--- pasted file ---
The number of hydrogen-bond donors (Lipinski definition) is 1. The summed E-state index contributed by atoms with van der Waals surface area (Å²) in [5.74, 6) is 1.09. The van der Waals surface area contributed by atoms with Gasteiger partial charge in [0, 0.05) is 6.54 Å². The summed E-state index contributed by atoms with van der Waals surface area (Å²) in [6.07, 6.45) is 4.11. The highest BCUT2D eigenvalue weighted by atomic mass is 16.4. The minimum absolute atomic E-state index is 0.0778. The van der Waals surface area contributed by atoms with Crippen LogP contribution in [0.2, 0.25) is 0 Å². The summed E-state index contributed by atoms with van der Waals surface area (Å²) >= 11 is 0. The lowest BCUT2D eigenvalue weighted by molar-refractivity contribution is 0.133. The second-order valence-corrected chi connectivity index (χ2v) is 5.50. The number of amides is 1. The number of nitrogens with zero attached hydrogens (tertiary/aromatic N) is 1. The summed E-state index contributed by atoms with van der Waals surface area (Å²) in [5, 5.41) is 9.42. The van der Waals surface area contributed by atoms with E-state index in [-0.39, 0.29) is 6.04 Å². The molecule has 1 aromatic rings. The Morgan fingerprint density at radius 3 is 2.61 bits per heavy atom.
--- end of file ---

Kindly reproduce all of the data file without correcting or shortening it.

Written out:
The number of hydrogen-bond donors (Lipinski definition) is 1. The summed E-state index contributed by atoms with van der Waals surface area (Å²) in [5.74, 6) is 1.09. The van der Waals surface area contributed by atoms with Gasteiger partial charge in [0, 0.05) is 6.54 Å². The summed E-state index contributed by atoms with van der Waals surface area (Å²) in [6.07, 6.45) is 4.11. The highest BCUT2D eigenvalue weighted by atomic mass is 16.4. The minimum absolute atomic E-state index is 0.0778. The van der Waals surface area contributed by atoms with Crippen LogP contribution in [0.2, 0.25) is 0 Å². The summed E-state index contributed by atoms with van der Waals surface area (Å²) >= 11 is 0. The lowest BCUT2D eigenvalue weighted by molar-refractivity contribution is 0.133. The second-order valence-corrected chi connectivity index (χ2v) is 5.50. The number of amides is 1. The number of nitrogens with zero attached hydrogens (tertiary/aromatic N) is 1. The summed E-state index contributed by atoms with van der Waals surface area (Å²) in [5, 5.41) is 9.42. The van der Waals surface area contributed by atoms with E-state index in [-0.39, 0.29) is 6.04 Å². The molecule has 1 aromatic rings. The Morgan fingerprint density at radius 3 is 2.61 bits per heavy atom.